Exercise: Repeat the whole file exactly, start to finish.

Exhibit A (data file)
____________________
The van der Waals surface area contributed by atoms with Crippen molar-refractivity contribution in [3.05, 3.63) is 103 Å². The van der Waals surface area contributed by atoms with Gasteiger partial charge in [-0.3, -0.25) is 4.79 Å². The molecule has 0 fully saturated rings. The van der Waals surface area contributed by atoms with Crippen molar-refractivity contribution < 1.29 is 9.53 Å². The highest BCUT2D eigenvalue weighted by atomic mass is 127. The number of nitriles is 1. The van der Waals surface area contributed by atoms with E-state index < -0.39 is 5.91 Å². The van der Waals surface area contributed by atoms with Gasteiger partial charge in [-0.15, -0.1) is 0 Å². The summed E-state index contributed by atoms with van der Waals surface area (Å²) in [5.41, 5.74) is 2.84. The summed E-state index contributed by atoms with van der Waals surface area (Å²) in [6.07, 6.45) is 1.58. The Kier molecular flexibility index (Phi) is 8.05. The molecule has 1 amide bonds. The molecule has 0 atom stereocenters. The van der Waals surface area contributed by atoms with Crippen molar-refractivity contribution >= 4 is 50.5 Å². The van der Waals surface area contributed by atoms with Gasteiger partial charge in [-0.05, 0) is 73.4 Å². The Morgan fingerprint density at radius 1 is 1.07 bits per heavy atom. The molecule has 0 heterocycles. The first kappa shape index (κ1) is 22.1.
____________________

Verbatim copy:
The van der Waals surface area contributed by atoms with Crippen molar-refractivity contribution in [3.05, 3.63) is 103 Å². The van der Waals surface area contributed by atoms with Gasteiger partial charge in [-0.3, -0.25) is 4.79 Å². The molecule has 0 fully saturated rings. The van der Waals surface area contributed by atoms with Crippen molar-refractivity contribution < 1.29 is 9.53 Å². The highest BCUT2D eigenvalue weighted by atomic mass is 127. The number of nitriles is 1. The van der Waals surface area contributed by atoms with E-state index < -0.39 is 5.91 Å². The van der Waals surface area contributed by atoms with Gasteiger partial charge in [-0.15, -0.1) is 0 Å². The summed E-state index contributed by atoms with van der Waals surface area (Å²) in [5.41, 5.74) is 2.84. The summed E-state index contributed by atoms with van der Waals surface area (Å²) in [6.07, 6.45) is 1.58. The Kier molecular flexibility index (Phi) is 8.05. The molecule has 1 amide bonds. The molecule has 0 atom stereocenters. The van der Waals surface area contributed by atoms with Crippen molar-refractivity contribution >= 4 is 50.5 Å². The van der Waals surface area contributed by atoms with Gasteiger partial charge in [-0.05, 0) is 73.4 Å². The Morgan fingerprint density at radius 1 is 1.07 bits per heavy atom. The molecule has 0 heterocycles. The first kappa shape index (κ1) is 22.1.